Water is a necessity. There is no way to get around that simple fact. However, thanks to continued research and development, companies are beginning to pass on substantial cost savings to consumers.
Water management and wastewater processing companies are continuing to actively develop innovative technologies to help them reduce operating cost and environmental impact. One example of this is the wastewater treatment plant located in Gresham, Oregon.
The Gresham plant is the first in the Pacific Northwest to achieve a net-zero energy rating. This means the plant is able to produce the same amount of electricity it utilizes processing the residents’ wastewater.
Another great example of innovation in the water industry is featured at the EPA’s main facility. They recently upgraded their storm water system with OptiNimbus real-time controls to allow for better harvesting of rainwater. This system allows them to store greater amounts of rainwater for usage in periods of drought.
Our educational institutions are even doing their part of investing in innovative ways to conserve water. The Emory University campus recently built a large water recycling system on-site. The system is called WaterHub and is capable of recycling up to 400,000 gallons of water per day, approximately 40% of the total water needs of the campus.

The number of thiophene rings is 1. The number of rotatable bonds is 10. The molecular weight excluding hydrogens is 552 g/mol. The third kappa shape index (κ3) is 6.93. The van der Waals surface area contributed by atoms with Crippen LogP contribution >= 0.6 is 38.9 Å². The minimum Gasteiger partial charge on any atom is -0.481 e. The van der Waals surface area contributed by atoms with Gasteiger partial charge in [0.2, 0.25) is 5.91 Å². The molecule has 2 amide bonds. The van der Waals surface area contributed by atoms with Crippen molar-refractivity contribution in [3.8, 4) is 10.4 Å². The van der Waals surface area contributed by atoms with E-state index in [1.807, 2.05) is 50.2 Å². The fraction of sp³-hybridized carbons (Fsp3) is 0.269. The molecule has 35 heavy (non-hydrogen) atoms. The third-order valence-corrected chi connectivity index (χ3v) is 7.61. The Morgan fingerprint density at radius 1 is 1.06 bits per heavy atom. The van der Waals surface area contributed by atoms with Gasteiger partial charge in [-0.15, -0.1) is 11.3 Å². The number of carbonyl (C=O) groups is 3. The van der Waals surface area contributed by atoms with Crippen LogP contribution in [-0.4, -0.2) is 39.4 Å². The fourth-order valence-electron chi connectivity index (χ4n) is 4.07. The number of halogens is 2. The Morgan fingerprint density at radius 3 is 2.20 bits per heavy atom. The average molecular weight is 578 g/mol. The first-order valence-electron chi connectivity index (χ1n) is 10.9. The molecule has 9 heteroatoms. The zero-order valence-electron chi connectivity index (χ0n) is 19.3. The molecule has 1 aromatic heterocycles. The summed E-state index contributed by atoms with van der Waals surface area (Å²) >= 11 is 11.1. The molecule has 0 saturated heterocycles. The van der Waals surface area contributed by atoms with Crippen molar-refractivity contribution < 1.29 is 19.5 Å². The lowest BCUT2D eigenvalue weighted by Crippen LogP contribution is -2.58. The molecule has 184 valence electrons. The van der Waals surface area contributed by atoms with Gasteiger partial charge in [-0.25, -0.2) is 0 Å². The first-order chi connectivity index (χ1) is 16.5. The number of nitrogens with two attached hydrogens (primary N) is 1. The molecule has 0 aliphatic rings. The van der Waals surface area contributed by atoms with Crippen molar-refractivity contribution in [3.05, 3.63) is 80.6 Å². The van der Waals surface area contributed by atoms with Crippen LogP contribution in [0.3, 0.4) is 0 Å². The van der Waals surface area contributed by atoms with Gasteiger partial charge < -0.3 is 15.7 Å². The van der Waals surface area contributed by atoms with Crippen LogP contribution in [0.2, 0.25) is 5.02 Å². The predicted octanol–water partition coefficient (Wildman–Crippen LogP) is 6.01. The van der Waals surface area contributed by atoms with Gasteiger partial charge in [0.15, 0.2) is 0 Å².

Water treatment plants are even working on ways to reuse 100 percent of the water coming in for treatment. An example of a recent facility that utilizes this type of technology is the Central Water Reclamation Facility located in Florida. This facility is able to recycle 100 percent of waste water coming in for treatment.
Many wastewater companies are even working on ways to further protect the water tables. Several areas have begun offering real-time data showing water quality analysis and current water table levels. This provides an excellent way to educate consumers about water sources.
Water conservation is something that requires commitment and continued development. Luckily, companies are taking several different approaches to this unique situation. Some are opting for ways to reduce their carbon footprint, others are working on ways to better collect and store rainwater for periods of drought.
No matter what methods companies utilize to increase efficiency it is ultimately a win for both consumers and the environment. Any way that we are able to reduce our water consumption is going to result in a greener environment and more green in our wallets.